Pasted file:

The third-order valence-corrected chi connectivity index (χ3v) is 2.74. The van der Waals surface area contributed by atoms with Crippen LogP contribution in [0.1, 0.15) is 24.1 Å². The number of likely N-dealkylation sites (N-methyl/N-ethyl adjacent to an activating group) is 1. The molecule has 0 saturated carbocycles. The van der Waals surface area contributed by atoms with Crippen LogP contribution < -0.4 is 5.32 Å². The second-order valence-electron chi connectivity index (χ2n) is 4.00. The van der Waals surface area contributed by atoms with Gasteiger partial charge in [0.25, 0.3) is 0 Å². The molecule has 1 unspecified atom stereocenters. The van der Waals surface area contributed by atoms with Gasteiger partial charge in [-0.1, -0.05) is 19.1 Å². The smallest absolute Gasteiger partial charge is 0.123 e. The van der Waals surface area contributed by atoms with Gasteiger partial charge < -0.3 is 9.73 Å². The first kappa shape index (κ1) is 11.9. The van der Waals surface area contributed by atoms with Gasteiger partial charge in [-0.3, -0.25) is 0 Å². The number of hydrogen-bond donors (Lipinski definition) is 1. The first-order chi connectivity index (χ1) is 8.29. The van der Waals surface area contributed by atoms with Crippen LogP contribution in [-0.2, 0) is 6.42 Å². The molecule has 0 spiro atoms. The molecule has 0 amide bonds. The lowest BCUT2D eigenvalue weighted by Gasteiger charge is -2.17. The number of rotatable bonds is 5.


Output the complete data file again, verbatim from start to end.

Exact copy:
The third-order valence-corrected chi connectivity index (χ3v) is 2.74. The van der Waals surface area contributed by atoms with Crippen LogP contribution in [0.1, 0.15) is 24.1 Å². The number of likely N-dealkylation sites (N-methyl/N-ethyl adjacent to an activating group) is 1. The molecule has 0 saturated carbocycles. The van der Waals surface area contributed by atoms with Crippen LogP contribution < -0.4 is 5.32 Å². The second-order valence-electron chi connectivity index (χ2n) is 4.00. The van der Waals surface area contributed by atoms with Gasteiger partial charge in [0.25, 0.3) is 0 Å². The molecule has 1 unspecified atom stereocenters. The van der Waals surface area contributed by atoms with Gasteiger partial charge in [-0.1, -0.05) is 19.1 Å². The smallest absolute Gasteiger partial charge is 0.123 e. The van der Waals surface area contributed by atoms with Gasteiger partial charge < -0.3 is 9.73 Å². The first kappa shape index (κ1) is 11.9. The van der Waals surface area contributed by atoms with Gasteiger partial charge in [-0.3, -0.25) is 0 Å². The number of hydrogen-bond donors (Lipinski definition) is 1. The first-order chi connectivity index (χ1) is 8.29. The van der Waals surface area contributed by atoms with Crippen LogP contribution in [-0.2, 0) is 6.42 Å². The molecule has 0 spiro atoms. The molecule has 0 amide bonds. The lowest BCUT2D eigenvalue weighted by Gasteiger charge is -2.17. The number of rotatable bonds is 5.